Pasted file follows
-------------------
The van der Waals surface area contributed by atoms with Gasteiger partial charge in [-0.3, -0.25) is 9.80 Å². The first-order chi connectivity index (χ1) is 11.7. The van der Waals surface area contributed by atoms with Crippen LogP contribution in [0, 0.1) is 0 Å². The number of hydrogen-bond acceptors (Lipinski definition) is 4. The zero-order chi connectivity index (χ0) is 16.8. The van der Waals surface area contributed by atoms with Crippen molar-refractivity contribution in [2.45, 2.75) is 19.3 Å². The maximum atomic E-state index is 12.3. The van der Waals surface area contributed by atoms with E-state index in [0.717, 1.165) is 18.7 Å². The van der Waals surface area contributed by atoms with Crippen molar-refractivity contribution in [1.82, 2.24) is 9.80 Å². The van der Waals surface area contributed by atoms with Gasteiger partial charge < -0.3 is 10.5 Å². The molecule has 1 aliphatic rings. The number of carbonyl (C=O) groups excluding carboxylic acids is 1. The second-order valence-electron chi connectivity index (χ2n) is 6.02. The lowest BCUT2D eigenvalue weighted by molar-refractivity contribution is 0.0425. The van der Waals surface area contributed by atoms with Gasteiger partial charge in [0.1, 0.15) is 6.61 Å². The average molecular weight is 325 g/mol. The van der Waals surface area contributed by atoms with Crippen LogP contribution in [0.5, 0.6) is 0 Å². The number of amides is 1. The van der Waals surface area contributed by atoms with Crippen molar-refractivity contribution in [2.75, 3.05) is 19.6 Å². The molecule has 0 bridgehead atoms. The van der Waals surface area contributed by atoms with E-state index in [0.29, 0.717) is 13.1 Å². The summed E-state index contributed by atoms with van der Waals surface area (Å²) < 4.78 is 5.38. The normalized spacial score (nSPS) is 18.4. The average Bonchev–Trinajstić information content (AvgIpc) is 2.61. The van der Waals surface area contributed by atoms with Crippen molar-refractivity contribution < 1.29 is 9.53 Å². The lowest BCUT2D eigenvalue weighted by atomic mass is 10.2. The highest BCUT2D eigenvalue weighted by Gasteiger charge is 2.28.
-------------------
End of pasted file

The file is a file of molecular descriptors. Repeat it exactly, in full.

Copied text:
The van der Waals surface area contributed by atoms with Gasteiger partial charge in [-0.3, -0.25) is 9.80 Å². The first-order chi connectivity index (χ1) is 11.7. The van der Waals surface area contributed by atoms with Crippen LogP contribution in [0, 0.1) is 0 Å². The number of hydrogen-bond acceptors (Lipinski definition) is 4. The zero-order chi connectivity index (χ0) is 16.8. The van der Waals surface area contributed by atoms with Crippen molar-refractivity contribution in [2.45, 2.75) is 19.3 Å². The maximum atomic E-state index is 12.3. The van der Waals surface area contributed by atoms with E-state index in [0.717, 1.165) is 18.7 Å². The van der Waals surface area contributed by atoms with Crippen molar-refractivity contribution in [1.82, 2.24) is 9.80 Å². The van der Waals surface area contributed by atoms with Gasteiger partial charge < -0.3 is 10.5 Å². The molecule has 1 aliphatic rings. The number of carbonyl (C=O) groups excluding carboxylic acids is 1. The second-order valence-electron chi connectivity index (χ2n) is 6.02. The lowest BCUT2D eigenvalue weighted by molar-refractivity contribution is 0.0425. The van der Waals surface area contributed by atoms with Gasteiger partial charge in [0.1, 0.15) is 6.61 Å². The average molecular weight is 325 g/mol. The van der Waals surface area contributed by atoms with Crippen LogP contribution in [0.5, 0.6) is 0 Å². The number of amides is 1. The van der Waals surface area contributed by atoms with Crippen molar-refractivity contribution in [2.75, 3.05) is 19.6 Å². The molecule has 0 bridgehead atoms. The van der Waals surface area contributed by atoms with E-state index in [0.29, 0.717) is 13.1 Å². The summed E-state index contributed by atoms with van der Waals surface area (Å²) < 4.78 is 5.38. The normalized spacial score (nSPS) is 18.4. The average Bonchev–Trinajstić information content (AvgIpc) is 2.61. The van der Waals surface area contributed by atoms with Crippen molar-refractivity contribution < 1.29 is 9.53 Å². The lowest BCUT2D eigenvalue weighted by atomic mass is 10.2. The highest BCUT2D eigenvalue weighted by Gasteiger charge is 2.28.